I was reminded of this conversation by Monday's Pearson announcement of Project Blue Sky which will allow faculty to search for and include open resource collection content into a custom Pearson textbook.
From their website:
Project Blue Sky allows instructors to search, select, and seamlessly integrate Open Educational Resources with Pearson learning materials. Using text, video, simulations, Power Point and more, instructors can create the digital course materials that are just right for their courses and their students. Pearson’s Project Blue Sky is powered by Gooru Learning, a search engine for learning materials.Noting that there is so much open source content out there that it is impossible to ignore, the inclusion of this content became an imperative according to Don Kilburn, vice chairman of Pearson's higher ed division. To my mind this may be a slight smoke screen; after all, what took them so long? Secondly, it seems only logical that they would be planning to add more content from more publishers to expand the universe of content available to their faculty users. Adding content beyond the Pearson materials will expand the options available to faculty, and faculty are already seeking easy access to multiple publishers content and don't want to be force-fed "off the shelf" products that diminish their ability to teach their class the way they want. Their ability to build their own learning products is in process and inevitable and publishers and education providers like Pearson understand this. That's what Project Blue sky is about. Take a look at their video.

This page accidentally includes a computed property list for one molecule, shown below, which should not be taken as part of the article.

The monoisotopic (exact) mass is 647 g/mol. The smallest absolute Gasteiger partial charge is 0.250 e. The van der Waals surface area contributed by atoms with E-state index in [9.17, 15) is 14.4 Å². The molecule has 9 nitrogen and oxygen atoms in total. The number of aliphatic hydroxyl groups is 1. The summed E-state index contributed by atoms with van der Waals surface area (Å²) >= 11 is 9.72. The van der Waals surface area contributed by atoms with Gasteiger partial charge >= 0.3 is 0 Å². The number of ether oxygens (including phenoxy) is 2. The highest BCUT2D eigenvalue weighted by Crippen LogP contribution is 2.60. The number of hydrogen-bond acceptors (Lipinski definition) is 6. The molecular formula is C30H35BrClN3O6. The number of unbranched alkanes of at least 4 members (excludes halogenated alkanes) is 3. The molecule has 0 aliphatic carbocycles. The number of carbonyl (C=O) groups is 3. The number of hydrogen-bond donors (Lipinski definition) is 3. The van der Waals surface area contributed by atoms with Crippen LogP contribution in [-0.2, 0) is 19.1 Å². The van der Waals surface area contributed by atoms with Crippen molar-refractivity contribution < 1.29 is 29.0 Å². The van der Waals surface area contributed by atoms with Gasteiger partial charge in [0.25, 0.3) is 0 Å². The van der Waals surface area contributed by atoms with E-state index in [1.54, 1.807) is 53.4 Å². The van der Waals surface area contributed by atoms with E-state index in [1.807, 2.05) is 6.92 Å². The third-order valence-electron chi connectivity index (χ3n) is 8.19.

The inclusion of Gooru in this effort is also interesting since it suggests that indexing, collating, organizing and presenting open resource and publisher content is no easy get. Even Google is listed as a partner of Gooru. Either this implies the effort was too great even for a company like Pearson or they wanted to get out quickly into a market they feel they should dominate. Perhaps both issues are at play here.
Pearson and other large education publishers have direct relationships with the faculty who buy their books via their large sales forces. What they don't want to see happen is something like the Amazon experience where a faculty member defaults all their activity to a common provider of both content and their user experience. Imagine if a faculty member could go to one site to select and build their course content using content from every source available mimicking their current trade book experience. Once they tried that there would be no going back which is the scenario the incumbent education publishers want to avoid - unless they are that platform that is.